Originally Posted by AcEsSalvation
Figured I can ask this here is PostalTwinkie (still love the name) is in this thread.
Aren't companies charged for access to the internet? And are those that operate with high amounts of bandwidth charged based on that? And finally, are certain ones charged at an... exponential (wrong word, but close enough) amount more than others? Like Netflix or YouTube would have to pay non-linearly more for more traffic?
Bandwidth is very cheap, getting to it is the expensive part. So in cases of Netflix where they house their hardware in the same data centers as the major providers, they only need to run a line several feet to get to that bandwidth.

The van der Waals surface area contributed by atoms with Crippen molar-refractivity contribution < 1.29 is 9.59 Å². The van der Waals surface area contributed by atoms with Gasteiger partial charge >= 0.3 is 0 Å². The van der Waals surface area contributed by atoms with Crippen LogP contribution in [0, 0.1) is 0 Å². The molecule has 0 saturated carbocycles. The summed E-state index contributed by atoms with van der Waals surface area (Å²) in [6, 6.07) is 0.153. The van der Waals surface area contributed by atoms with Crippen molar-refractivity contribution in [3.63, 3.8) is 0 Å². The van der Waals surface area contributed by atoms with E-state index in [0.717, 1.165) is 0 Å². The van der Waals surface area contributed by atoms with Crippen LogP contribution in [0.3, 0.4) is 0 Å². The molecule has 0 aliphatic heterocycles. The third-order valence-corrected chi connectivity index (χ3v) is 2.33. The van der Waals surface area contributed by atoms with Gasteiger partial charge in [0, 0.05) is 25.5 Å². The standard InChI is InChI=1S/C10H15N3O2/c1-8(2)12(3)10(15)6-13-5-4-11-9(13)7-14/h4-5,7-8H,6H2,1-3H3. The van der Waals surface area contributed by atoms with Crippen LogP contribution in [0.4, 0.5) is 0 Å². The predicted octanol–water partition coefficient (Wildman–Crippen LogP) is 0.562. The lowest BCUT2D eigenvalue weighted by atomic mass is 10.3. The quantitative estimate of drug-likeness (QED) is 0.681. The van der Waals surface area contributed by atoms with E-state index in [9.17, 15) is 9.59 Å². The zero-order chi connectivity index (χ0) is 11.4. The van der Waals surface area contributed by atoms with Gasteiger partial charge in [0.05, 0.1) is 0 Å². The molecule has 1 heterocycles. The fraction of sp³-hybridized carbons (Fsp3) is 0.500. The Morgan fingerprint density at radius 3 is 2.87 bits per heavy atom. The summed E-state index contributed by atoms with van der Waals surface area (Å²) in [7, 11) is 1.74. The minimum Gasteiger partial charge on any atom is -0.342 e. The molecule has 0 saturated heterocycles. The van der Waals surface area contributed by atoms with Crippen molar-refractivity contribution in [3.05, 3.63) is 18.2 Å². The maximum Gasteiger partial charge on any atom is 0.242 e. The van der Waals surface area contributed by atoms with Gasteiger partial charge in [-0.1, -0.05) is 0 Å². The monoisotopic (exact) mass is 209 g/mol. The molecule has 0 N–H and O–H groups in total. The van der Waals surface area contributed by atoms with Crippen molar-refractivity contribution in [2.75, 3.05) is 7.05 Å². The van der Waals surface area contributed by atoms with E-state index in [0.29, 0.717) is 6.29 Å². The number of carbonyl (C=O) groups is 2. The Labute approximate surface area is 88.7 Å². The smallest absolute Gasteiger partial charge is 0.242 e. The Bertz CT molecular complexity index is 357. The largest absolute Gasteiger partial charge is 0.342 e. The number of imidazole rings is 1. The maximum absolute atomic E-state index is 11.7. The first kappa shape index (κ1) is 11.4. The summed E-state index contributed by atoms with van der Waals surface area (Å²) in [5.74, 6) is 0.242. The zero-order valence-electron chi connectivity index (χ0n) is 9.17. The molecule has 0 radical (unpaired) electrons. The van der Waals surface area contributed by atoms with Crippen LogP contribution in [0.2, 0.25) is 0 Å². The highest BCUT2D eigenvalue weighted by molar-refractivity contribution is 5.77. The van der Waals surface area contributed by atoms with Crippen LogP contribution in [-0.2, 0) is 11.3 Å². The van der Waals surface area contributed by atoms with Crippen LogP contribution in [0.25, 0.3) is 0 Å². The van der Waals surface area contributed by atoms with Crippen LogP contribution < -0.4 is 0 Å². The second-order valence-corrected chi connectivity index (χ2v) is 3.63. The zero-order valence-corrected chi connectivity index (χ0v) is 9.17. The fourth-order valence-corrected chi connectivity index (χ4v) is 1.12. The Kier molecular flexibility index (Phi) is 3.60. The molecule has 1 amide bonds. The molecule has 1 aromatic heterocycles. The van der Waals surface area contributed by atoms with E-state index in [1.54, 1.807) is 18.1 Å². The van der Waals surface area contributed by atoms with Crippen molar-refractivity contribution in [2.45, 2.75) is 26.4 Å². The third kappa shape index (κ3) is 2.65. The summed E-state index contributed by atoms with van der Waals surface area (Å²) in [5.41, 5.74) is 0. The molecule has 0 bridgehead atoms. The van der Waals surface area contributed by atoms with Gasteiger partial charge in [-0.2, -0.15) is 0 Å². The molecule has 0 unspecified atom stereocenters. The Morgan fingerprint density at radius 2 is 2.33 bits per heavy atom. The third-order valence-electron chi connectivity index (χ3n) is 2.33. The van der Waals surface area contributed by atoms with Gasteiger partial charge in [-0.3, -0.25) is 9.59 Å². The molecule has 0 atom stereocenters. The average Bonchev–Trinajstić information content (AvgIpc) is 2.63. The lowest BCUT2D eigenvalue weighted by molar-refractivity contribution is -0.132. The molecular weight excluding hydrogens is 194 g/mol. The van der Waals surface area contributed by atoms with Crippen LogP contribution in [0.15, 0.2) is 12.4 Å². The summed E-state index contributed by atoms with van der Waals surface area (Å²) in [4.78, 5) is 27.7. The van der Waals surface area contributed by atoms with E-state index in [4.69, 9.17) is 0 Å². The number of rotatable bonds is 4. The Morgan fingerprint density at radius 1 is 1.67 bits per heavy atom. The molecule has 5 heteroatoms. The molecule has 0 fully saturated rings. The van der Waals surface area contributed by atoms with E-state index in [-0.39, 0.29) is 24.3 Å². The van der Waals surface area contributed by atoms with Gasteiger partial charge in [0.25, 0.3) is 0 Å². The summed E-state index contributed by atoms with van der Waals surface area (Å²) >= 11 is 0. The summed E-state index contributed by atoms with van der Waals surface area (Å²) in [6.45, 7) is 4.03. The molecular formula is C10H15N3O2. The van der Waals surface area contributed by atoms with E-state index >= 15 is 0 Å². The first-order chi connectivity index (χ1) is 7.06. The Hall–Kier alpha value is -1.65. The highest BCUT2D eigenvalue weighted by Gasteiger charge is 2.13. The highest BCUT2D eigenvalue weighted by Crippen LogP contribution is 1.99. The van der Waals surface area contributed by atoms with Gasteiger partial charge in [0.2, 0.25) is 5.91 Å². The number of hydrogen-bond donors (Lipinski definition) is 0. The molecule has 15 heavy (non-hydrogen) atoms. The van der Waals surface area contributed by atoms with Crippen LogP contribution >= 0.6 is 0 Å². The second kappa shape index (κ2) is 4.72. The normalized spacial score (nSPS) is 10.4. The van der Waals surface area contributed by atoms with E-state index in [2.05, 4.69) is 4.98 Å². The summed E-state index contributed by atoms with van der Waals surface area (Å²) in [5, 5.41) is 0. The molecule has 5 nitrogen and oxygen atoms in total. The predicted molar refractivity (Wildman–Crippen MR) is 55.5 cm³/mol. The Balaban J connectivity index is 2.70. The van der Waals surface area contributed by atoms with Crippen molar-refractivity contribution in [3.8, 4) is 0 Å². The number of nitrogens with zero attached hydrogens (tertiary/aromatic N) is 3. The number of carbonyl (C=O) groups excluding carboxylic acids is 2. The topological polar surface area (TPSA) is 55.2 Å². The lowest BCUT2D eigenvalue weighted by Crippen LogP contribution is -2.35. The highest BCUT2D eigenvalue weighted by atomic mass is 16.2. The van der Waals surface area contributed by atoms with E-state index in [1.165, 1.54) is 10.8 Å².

The really crazy thing about Netflix paying Comcast more is that Comcast customers are paying Comcast for internet service, and they attempt to use it to get to Netflix. Then on the other end of it Netflix is paying its provider (Comcast as well in some situations) for their connection. So you have two ends of this link paying for that link, and now Comcast is going back over to Netflix and saying "Pay us more because you use your bandwidth more." Not O.K.
When you reach the fiber level of contracts, with SLAs, that cost thousands per month, you don't have data caps. If you have a 10 Gbit connection, you can use it 24/7 100% so long as you pay your contracted cost. While the connections cost thousands per month, they are massive and the actual per Mb cost is really low by comparison of say residential services.
This is just greed, the big providers are already being paid at both ends. They want to have a third revenue stream off one service/link.